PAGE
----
Sacred Places In Seville

The Cathedral of Seville is immense, a Gothic pile of the best period in Spain, so large and beautiful that the prophecy of the Chapter, which, in July, 1401, resolved to build it, has been fulfilled. They predicted that “future ages would call them mad” for undertaking such a vast edifice, but they paid the bill themselves, aided by the sale of indulgences throughout the kingdom. Nothing was left of the Moorish buildings upon whose site the Cathedral was erected, save the Giralda, the Court of the Oranges, and two porticos. The Cathedral stands alone in the centre of a great square, and is surrounded by a raised platform approached by steps, and is separated from the street by huge chains hung from double columns, which look as if they had been taken from the ruins of the Italica. There are nine entrances of different styles, and the principal facade is towards the west. Its massive walls of brown and pinkcolored stone, the pinnacles, and buttresses, and towers, which rise all over the extensive buildings, and the beautiful Giralda as its crown fill the beholder with wonder and admiration.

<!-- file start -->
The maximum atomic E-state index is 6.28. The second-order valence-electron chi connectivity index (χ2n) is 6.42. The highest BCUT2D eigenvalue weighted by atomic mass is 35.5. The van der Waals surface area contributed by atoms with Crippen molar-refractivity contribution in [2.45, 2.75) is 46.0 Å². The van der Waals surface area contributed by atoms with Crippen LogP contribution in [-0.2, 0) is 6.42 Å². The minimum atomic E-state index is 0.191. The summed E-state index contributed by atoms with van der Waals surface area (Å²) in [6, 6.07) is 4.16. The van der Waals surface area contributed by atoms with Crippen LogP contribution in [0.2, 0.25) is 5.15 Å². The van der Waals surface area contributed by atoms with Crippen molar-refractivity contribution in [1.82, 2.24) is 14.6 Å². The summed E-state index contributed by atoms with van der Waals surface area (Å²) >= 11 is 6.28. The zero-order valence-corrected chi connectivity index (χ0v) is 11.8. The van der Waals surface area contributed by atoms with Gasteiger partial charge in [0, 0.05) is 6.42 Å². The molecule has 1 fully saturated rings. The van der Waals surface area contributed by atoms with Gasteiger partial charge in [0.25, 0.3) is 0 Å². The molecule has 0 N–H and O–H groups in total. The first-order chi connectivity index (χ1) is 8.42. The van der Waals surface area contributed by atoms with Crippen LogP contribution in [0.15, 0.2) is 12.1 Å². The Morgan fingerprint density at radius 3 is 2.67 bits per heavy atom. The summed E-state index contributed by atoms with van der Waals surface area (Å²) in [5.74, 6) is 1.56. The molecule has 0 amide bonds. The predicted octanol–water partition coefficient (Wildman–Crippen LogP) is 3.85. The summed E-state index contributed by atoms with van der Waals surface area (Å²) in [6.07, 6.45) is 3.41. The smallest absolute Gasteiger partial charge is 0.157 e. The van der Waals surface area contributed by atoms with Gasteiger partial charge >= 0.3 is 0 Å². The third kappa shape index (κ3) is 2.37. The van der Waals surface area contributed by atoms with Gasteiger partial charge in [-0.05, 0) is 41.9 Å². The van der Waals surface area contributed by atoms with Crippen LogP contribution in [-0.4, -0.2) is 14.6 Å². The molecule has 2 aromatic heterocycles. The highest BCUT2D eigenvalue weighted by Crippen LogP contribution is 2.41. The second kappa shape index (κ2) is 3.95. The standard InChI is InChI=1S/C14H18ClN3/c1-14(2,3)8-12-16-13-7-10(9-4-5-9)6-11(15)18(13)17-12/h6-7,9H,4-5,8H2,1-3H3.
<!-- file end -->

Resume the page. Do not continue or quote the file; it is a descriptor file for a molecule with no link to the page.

We entered through the I’uerta del Lagarto, which forms part of the cloisters, and takes its name from a stuffed crocodile which hangs above it, the gift of a sultan of Egypt. The building was being repaired at the time of our visit, and the workmen will occupy it for years to come, for a large portion of the vaulted ceiling fell down a few years since, destroying the choir and ruining a large part of the interior. A force of mechanics are now rebuilding the edifice, strengthening the pillars, renewing the vaulted roof, and repairing the havoc which the fall of tons of stone produced. Huge scaffoldings occupy the centre of the edifice, but it is so vast that we hardly missed the portions which were shut off by high board fences. The cathedral has a nave and four great aisles, besides two lateral ones railed off for chapels, of which there are thirty-seven, all containing masterpieces of painting and sculpture. Ninety-three windows of stained glass give light to the interior. Each aisle is large enough for a church. Everything is gigantic, from the enormous pillars -which support the sixty-five arches of the vaulted roof down to the bronze candlestick, twenty-five feet high, which carries a candle made of a ton of wax. Every chapel is a museum. In the royal chapel rests St. Ferdinand, who was made a saint because he heaped wood, with his own hands, upon the fire that burned heretics. His body sleeps in a coffin of solid silver and crystal, but not undisturbed, since three times a year it is displayed for the encouragement of the faithful. It is said to be in fine preservation, dressed in royal robes, and with a kingly crown. I would rather lie forgotten beneath the waves, or on a lonely mountain, than as a “saint” for crowds to peer at and ignorant devotees to kiss. The very thought of such a lying in state after death is worse than purgatory.